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The 6509s: The P500, B128/256, B500, 600, 700, BX128/256

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Intending to use pictures or text from this page? Please read this notice. Last modify 1 July 2007.

Lots of thanks to Ullrich von Bassewitz and Andre Fachat who alerted me to various inaccuracies in the original specs, thanks to about a megabyte's worth of E-mail exchanged within a twelve-hour period one fine August day. :-) Also big thank-yous are owed to Hans Franke, who filled in the checkered history of these European denizens, and to Steve Gray for some of their pre-history. As all the 6509 units owe significant portions of their development to each other, it only makes sense to discuss their history in general before getting down to the specific models.

The B/P series of computers, sometimes known as the CBM-II series, were intended to be followups to Commodore's PET series on the high end of their product line (in the same way that the 264 series were to herald Commodore's new age of home computers). Their first idea, says Hans, was to develop two lines: the B500, as the "B"usiness model, and the P500, as the "P"ersonal (?) model. All of the lines were to have from 64K to 256K of memory, in 64K increments (so four models per line), and were to be identical except for the graphics chip (the VIC-II in the P and the CRTC in the B). Three case designs were also initially considered: the LP "Low Profile" model, typewriter style and flat to be used with an external monitor; the HP "High Profile" model with an internal monitor and separated keyboard; and an unnamed third design based on the HP with an internal drive. The cases for the new line were created by designer Ira Velinsky, who created a sloped, "ergonomic" and futuristic feel for the line designed to appeal to higher-end buyers using his own design cues from the current -SK ("Separated Keyboard") PETs, such as the PET 200. According to On the Edge, the systems were developed 1981-2 under the auspices of Charles Winterble, Commodore's head of engineering, and were originally envisioned on a concept created at the Porsche Design Center in Stuttgart, Germany. Unfortunately, although innovative, the Porsche design was ultimately rejected as too impractical and Velinsky's design was used instead.

(As a footnote, Ira Velinsky's design skill proved very popular with Commodore management and he went on to develop the case for the TED prototype [what would become the 116] while working for Sam Tramiel at Commodore Japan, along with the case for the ill-starred Ultimax, and is also credited with creating Commodore's distinctive 64 cartridge case design. Before leaving for Atari, Velinsky's final job was the case of the 900.)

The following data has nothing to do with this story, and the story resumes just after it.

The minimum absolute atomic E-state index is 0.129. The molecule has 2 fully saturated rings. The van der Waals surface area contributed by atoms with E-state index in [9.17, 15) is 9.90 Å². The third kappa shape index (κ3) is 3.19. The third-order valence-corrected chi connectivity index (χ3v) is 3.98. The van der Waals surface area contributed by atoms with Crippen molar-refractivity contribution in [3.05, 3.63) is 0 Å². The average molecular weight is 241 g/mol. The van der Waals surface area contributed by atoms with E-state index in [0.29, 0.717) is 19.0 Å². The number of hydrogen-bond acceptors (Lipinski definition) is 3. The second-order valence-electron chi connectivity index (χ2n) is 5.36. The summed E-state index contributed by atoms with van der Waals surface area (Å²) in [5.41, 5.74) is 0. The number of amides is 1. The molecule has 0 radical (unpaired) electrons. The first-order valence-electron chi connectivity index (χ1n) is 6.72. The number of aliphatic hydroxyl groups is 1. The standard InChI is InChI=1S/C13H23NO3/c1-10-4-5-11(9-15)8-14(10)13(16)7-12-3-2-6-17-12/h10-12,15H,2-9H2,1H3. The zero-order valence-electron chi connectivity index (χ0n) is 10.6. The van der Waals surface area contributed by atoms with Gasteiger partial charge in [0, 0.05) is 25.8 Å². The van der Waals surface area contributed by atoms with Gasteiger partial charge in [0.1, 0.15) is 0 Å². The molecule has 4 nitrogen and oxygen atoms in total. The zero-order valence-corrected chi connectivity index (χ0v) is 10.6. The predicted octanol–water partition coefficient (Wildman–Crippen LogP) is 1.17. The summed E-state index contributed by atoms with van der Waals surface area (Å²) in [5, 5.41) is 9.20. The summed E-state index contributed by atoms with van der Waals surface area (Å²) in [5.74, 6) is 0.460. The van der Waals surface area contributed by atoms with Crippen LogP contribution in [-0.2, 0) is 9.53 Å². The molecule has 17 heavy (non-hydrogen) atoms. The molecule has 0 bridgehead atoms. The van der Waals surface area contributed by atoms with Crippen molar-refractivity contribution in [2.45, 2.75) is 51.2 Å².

Later on in the line's development, the 192K variant was dumped and Commodore came up with a uniform numbering scheme. Model numbers ending in 05 were to have 64K, model numbers ending in 10 to have 128K, and model numbers ending in 20 to have 256K. The P500, released as a prototype, gave way to the European 'B' 500s (the 256K 520 was never released); the LP series became the 600s, based on the B500s (though there is some evidence to propose that the 600s were actually descendants of the 700s; see that entry); and the HPs became the 700s, also based on the B500s. The internal drive variants of the HP also were released. Of the 05 models, only the 505 materialised (there is no 605 or 705), and only the 600s and higher have 20 models extant.

Eventually, the Grim Computer Reaper caught up. Bugs in the systems' BASIC ROMs were crippling and development was only in mid-stride before the units were pushed out to be manufactured. As the Commodore 64 slowly took off to its legendary status, Commodore dropped the ailing B/P series in favour of their PC compatible line and released the PC-10 instead. As for the PETs themselves, they actually outlasted their intended successors. Commodore continued to sell the SK models, including the 200/8032-SK, 8096-SK and 8296-D, for some time afterwards until sales made them no longer profitable.

Don't cry for the lost 6509s, though. At least one 6509 survived, the D128, though not in its original form, and eventually with a different microprocessor that while less finicky than its predecessor superficially preserved many of the banking and memory management ideas first introduced in the 6509. That machine became the 128.

The P500

Steve Gray's CBM-II Page
Larry Anderson's P500 Page

aka P128, 'C' Series, PET-II (very, very early Commodore literature), C128-40
Introduced Never officially.
Hardware 6509 CPU @ 1MHz, 24K ROM; 128K RAM, expandable to max 256K internal and 704K external. May have been intended to have two 5.25" floppies, detachable keyboard (like the 700s; apparently, this never came to fruition, as pictures of the few existing P500s show them to be very similar to the 600s. IEEE-488 bus, RS232C, dual 8-bit user port.
Graphics and Sound Identical to the 64; 6581 SID; 6569 VIC-II.